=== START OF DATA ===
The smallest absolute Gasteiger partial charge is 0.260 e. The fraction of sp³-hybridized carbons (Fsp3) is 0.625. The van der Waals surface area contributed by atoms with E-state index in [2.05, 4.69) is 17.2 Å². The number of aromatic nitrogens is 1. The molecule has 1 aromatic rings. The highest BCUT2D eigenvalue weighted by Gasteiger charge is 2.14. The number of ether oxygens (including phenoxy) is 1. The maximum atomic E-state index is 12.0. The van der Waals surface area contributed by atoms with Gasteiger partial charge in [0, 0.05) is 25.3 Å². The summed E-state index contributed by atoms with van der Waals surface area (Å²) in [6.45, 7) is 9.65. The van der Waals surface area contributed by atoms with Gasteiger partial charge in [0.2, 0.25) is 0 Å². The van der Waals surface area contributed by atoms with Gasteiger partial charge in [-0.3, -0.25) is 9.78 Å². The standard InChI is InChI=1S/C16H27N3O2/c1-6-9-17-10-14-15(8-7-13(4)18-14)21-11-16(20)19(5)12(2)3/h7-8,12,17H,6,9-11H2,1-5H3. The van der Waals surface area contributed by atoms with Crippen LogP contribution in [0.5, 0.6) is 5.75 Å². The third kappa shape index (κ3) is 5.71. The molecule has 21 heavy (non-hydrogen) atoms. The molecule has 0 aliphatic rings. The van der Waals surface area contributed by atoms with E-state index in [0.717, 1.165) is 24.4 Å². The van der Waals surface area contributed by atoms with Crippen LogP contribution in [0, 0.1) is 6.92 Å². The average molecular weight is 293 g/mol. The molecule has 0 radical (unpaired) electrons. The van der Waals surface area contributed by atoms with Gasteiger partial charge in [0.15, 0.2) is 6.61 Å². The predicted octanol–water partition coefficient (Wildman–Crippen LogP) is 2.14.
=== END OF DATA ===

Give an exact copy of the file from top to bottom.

The smallest absolute Gasteiger partial charge is 0.260 e. The fraction of sp³-hybridized carbons (Fsp3) is 0.625. The van der Waals surface area contributed by atoms with E-state index in [2.05, 4.69) is 17.2 Å². The number of aromatic nitrogens is 1. The molecule has 1 aromatic rings. The highest BCUT2D eigenvalue weighted by Gasteiger charge is 2.14. The number of ether oxygens (including phenoxy) is 1. The maximum atomic E-state index is 12.0. The van der Waals surface area contributed by atoms with Gasteiger partial charge in [0, 0.05) is 25.3 Å². The summed E-state index contributed by atoms with van der Waals surface area (Å²) in [6.45, 7) is 9.65. The van der Waals surface area contributed by atoms with Gasteiger partial charge in [0.2, 0.25) is 0 Å². The van der Waals surface area contributed by atoms with Gasteiger partial charge in [-0.3, -0.25) is 9.78 Å². The standard InChI is InChI=1S/C16H27N3O2/c1-6-9-17-10-14-15(8-7-13(4)18-14)21-11-16(20)19(5)12(2)3/h7-8,12,17H,6,9-11H2,1-5H3. The van der Waals surface area contributed by atoms with Crippen LogP contribution in [0.5, 0.6) is 5.75 Å². The third kappa shape index (κ3) is 5.71. The molecule has 21 heavy (non-hydrogen) atoms. The molecule has 0 aliphatic rings. The van der Waals surface area contributed by atoms with E-state index in [0.717, 1.165) is 24.4 Å². The van der Waals surface area contributed by atoms with Crippen LogP contribution in [0, 0.1) is 6.92 Å². The average molecular weight is 293 g/mol. The molecule has 0 radical (unpaired) electrons. The van der Waals surface area contributed by atoms with Gasteiger partial charge in [0.15, 0.2) is 6.61 Å². The predicted octanol–water partition coefficient (Wildman–Crippen LogP) is 2.14.